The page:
One specific environment where insulation materials in accordance with the invention may be particularly useful is in the protection of brittle substrates. The insulation materials tend to yield when subjected to a mechanical impact, and will thus afford sacrificial protection to any brittle substrate to which they may be applied, e.g. reinforced plastics pipes, such as glass-fibre reinforced epoxy resin pipes.
The insulation material may also be moulded into blocks, bricks or tiles of any shape and used as lightweight building materials in their own right.
The invention will be further understood from the following Examples.
An insulation material was prepared according to the following composition:
TABLE I______________________________________ Quantity % w inCom- (parts by curedponent weight) Com-Number Component Name (pbw) position______________________________________1 Magnesium chloride solution 125 *14.32 "Melamine BT350" (trademark) 50 9.53 "PAT-A-523" (trademark) 2 0.44 Silicone "DC193" 1 0.25 Phosphate salts SHMP 40 7.66 Fused magnesium oxide 90 17.27 Supreme China Clay 20 3.88 Mica 325 (wet ground) 30 5.79 "Perlite TFP.1" (trademark) 30 5.710 "Empilan NP9" (trademark) 2 0.411 Trichlorotrifluoroethane 30 **--12 "Fillite 300/7" (trademark) 125 23.813 Ortho phosphoric acid 10 1.914 Glass fibres (6 mm) 50 9.5______________________________________ *less water **volatile not present in cured composition
In Table I, component 1 is an aqueous magnesium chloride solution comprising magnesium chloride and water in a ratio 75:50 (w/w).
Component 2 is a cyclic trimer of cyanamide which assists air entrapment and acts as a flow agent and matrix performance improver.
Component 3 is a condensation product of a synthetic resin with organic acid derivatives and acts as a mould release agent.
Component 4 is an organo-silicon surfactant.
Component 5 is a sodium polyphosphate glass in the form of a powder (packing density 1.4 g/ml) which acts at higher temperatures (post-cure) to assist in bonding between magnesium oxychloride and phosphates.
Component 6 has a particle size less than 53 microns.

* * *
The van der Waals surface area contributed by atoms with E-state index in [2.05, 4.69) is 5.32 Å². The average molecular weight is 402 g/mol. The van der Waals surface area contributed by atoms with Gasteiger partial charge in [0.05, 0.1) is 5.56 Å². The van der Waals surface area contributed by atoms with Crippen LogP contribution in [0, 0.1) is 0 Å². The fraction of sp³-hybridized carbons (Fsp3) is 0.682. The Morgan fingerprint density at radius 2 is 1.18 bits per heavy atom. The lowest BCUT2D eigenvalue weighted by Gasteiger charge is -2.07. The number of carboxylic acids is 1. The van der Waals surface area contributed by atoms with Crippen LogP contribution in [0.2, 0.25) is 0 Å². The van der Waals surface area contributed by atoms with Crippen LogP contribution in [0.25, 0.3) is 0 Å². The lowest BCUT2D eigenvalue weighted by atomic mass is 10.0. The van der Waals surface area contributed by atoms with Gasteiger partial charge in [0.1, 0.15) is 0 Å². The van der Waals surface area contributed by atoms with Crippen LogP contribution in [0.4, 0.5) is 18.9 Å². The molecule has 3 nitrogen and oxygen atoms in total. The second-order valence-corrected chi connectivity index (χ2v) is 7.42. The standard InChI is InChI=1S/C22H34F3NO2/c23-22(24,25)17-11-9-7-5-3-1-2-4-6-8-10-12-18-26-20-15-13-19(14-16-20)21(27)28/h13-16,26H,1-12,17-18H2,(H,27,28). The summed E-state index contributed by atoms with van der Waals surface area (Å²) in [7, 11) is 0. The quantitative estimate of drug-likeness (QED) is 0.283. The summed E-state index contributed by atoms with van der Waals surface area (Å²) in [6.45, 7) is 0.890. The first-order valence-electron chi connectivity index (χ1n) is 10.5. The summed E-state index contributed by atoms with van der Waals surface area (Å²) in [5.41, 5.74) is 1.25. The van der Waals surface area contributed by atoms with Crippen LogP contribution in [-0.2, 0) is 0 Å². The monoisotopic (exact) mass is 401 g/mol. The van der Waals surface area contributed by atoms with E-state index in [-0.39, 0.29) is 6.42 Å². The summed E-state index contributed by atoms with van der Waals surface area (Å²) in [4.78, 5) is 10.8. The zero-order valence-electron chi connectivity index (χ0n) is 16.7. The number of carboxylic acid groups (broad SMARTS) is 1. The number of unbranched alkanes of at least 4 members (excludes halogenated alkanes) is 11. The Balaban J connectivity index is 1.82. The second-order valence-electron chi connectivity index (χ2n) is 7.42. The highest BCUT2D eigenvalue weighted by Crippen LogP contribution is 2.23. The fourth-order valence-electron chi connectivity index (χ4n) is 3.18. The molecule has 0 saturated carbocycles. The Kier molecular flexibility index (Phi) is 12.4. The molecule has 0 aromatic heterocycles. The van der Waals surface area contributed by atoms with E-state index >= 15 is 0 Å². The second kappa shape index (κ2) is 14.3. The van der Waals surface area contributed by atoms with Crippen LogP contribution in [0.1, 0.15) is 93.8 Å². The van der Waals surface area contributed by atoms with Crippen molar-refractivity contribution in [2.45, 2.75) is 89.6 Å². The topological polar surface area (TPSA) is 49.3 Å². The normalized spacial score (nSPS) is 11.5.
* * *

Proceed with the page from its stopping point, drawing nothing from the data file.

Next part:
Component 7 is kaolin (Al4 Si4 (OH)8 plus impurities) having a particle size less than 53 microns, 94%w being less than 2 microns. It acts as a lubricant during mixing and aids formation of ceramic bonding above 1000° C.
Component 8 is mica having a particle size less than 50 microns. It is a low conductivity filler, but also acts as a flux at temperatures above 900° C.
Component 9 is an expanded aluminosilicate having particle size less than 75 microns. Its function is as a lightweight inert low-conductivity filler.
Component 10 is a nonyl phenol ethoxylate, which acts as an air entraining agent and foam stabiliser.
Component 11 ("Arcton 113") (trademark) is an inert blowing agent.
Component 12 comprises cenospheres of an Al2 O3 /SiO2 /Fe2 O3 glass, of diameters in the range 50-150 microns.
Component 13, orthophosphoric acid, acts in chemical binding together with components 1,5 and 6 to form an inorganic matrix and also in curing of component 2.
Component 14 comprises glass fibres having fibre length in the range 2-10 mm (nominally 6 mm) and acts as a matrix reinforcement.
The process for preparation of the material was as follows.
Components 2,3 and 4 were added to component 1 at ambient temperature (20° C.), with stirring. Component 5 was added to the resulting mixture, with continued stirring, and once all salts were completely dissolved, components 6 and 7 were introduced and mixed in, the resulting mixture being beige in colour and having a low-viscosity free-flowing pasty texture.
Components 10 and 11 were added, with stirring, followed by half of component 12, and stirring was continued until a thick homogeneous paste was obtained.
The paste was transferred to a high-speed mixer (for small quantities, to the bowl of a "Hobart Kitchen Aid" (trademark) electric mixer equiped with a wire whisk). The remainder of component 12 and components 8 and 9 were added and mixed in at high speed to give a mixture in the form of a fluid, easily worked semi-dough. Component 13 was then mixed in at high speed, followed by component 14. Component 14 was added at a late stage in order to minimise damage to individual glass fibres.